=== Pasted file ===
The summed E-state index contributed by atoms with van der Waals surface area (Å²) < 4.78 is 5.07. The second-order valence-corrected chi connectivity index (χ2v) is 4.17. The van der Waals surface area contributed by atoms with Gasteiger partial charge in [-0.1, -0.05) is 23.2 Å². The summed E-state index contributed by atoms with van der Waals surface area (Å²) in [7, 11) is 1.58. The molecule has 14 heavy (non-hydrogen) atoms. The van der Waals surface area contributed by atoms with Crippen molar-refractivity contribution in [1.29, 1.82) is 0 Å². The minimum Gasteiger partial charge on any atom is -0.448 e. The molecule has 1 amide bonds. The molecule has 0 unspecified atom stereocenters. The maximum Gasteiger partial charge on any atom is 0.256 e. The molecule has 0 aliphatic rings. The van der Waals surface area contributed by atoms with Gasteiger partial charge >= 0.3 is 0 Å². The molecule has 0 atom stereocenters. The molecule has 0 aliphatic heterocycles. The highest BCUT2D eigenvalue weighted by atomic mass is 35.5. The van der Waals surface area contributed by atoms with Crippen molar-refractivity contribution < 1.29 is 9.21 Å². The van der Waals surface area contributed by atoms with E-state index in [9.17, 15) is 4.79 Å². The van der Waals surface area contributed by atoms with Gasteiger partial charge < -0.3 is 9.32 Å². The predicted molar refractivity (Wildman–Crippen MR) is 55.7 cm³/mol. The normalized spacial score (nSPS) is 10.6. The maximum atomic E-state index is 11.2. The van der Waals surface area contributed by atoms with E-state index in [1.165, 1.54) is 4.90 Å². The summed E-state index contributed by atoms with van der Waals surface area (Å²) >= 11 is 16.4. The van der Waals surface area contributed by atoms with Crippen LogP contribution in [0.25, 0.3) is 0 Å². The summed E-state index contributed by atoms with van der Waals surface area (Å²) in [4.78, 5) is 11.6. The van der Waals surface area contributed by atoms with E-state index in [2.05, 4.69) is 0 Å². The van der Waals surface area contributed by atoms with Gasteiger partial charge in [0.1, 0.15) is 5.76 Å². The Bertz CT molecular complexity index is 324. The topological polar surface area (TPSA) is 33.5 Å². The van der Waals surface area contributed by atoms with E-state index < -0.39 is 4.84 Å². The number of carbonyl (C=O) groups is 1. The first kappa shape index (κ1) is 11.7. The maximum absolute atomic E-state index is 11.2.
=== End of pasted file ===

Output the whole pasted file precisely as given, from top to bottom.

The summed E-state index contributed by atoms with van der Waals surface area (Å²) < 4.78 is 5.07. The second-order valence-corrected chi connectivity index (χ2v) is 4.17. The van der Waals surface area contributed by atoms with Gasteiger partial charge in [-0.1, -0.05) is 23.2 Å². The summed E-state index contributed by atoms with van der Waals surface area (Å²) in [7, 11) is 1.58. The molecule has 14 heavy (non-hydrogen) atoms. The van der Waals surface area contributed by atoms with Crippen molar-refractivity contribution in [1.29, 1.82) is 0 Å². The minimum Gasteiger partial charge on any atom is -0.448 e. The molecule has 1 amide bonds. The molecule has 0 unspecified atom stereocenters. The maximum Gasteiger partial charge on any atom is 0.256 e. The molecule has 0 aliphatic rings. The van der Waals surface area contributed by atoms with Gasteiger partial charge >= 0.3 is 0 Å². The molecule has 0 atom stereocenters. The molecule has 0 aliphatic heterocycles. The highest BCUT2D eigenvalue weighted by atomic mass is 35.5. The van der Waals surface area contributed by atoms with Crippen molar-refractivity contribution < 1.29 is 9.21 Å². The van der Waals surface area contributed by atoms with E-state index in [9.17, 15) is 4.79 Å². The van der Waals surface area contributed by atoms with Gasteiger partial charge < -0.3 is 9.32 Å². The predicted molar refractivity (Wildman–Crippen MR) is 55.7 cm³/mol. The normalized spacial score (nSPS) is 10.6. The maximum atomic E-state index is 11.2. The van der Waals surface area contributed by atoms with E-state index in [1.165, 1.54) is 4.90 Å². The summed E-state index contributed by atoms with van der Waals surface area (Å²) >= 11 is 16.4. The van der Waals surface area contributed by atoms with Crippen LogP contribution in [0.25, 0.3) is 0 Å². The summed E-state index contributed by atoms with van der Waals surface area (Å²) in [4.78, 5) is 11.6. The van der Waals surface area contributed by atoms with E-state index in [2.05, 4.69) is 0 Å². The van der Waals surface area contributed by atoms with Gasteiger partial charge in [0.1, 0.15) is 5.76 Å². The Bertz CT molecular complexity index is 324. The topological polar surface area (TPSA) is 33.5 Å². The van der Waals surface area contributed by atoms with E-state index < -0.39 is 4.84 Å². The number of carbonyl (C=O) groups is 1. The first kappa shape index (κ1) is 11.7. The maximum absolute atomic E-state index is 11.2.